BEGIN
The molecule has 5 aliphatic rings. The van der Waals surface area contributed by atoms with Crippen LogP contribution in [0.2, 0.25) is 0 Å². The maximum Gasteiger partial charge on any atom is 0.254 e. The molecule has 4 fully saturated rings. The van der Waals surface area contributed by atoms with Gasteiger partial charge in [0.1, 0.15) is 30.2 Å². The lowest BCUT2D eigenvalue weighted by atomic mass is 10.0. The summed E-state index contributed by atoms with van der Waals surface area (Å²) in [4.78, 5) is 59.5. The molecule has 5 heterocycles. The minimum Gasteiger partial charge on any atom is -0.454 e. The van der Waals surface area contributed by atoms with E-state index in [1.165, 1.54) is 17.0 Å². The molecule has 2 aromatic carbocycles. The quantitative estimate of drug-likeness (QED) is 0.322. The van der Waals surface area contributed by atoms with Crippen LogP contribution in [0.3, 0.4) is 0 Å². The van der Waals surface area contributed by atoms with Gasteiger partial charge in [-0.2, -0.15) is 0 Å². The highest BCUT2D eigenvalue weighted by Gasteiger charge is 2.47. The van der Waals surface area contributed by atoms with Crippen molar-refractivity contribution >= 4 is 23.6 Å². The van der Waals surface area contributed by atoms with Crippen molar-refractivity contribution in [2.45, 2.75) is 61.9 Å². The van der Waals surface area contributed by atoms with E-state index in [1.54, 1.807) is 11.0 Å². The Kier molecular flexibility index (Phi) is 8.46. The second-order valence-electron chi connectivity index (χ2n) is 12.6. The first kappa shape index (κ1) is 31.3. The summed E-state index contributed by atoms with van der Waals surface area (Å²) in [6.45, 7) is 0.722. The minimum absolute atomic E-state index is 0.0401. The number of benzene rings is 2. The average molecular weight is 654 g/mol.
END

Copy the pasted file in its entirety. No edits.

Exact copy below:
The molecule has 5 aliphatic rings. The van der Waals surface area contributed by atoms with Crippen LogP contribution in [0.2, 0.25) is 0 Å². The maximum Gasteiger partial charge on any atom is 0.254 e. The molecule has 4 fully saturated rings. The van der Waals surface area contributed by atoms with Gasteiger partial charge in [0.1, 0.15) is 30.2 Å². The lowest BCUT2D eigenvalue weighted by atomic mass is 10.0. The summed E-state index contributed by atoms with van der Waals surface area (Å²) in [4.78, 5) is 59.5. The molecule has 5 heterocycles. The minimum Gasteiger partial charge on any atom is -0.454 e. The van der Waals surface area contributed by atoms with E-state index in [1.165, 1.54) is 17.0 Å². The molecule has 2 aromatic carbocycles. The quantitative estimate of drug-likeness (QED) is 0.322. The van der Waals surface area contributed by atoms with Crippen LogP contribution in [0.3, 0.4) is 0 Å². The van der Waals surface area contributed by atoms with Gasteiger partial charge in [-0.2, -0.15) is 0 Å². The highest BCUT2D eigenvalue weighted by Gasteiger charge is 2.47. The van der Waals surface area contributed by atoms with Crippen molar-refractivity contribution >= 4 is 23.6 Å². The van der Waals surface area contributed by atoms with Crippen molar-refractivity contribution in [2.45, 2.75) is 61.9 Å². The van der Waals surface area contributed by atoms with E-state index in [1.54, 1.807) is 11.0 Å². The Kier molecular flexibility index (Phi) is 8.46. The second-order valence-electron chi connectivity index (χ2n) is 12.6. The first kappa shape index (κ1) is 31.3. The summed E-state index contributed by atoms with van der Waals surface area (Å²) in [6.45, 7) is 0.722. The minimum absolute atomic E-state index is 0.0401. The number of benzene rings is 2. The average molecular weight is 654 g/mol.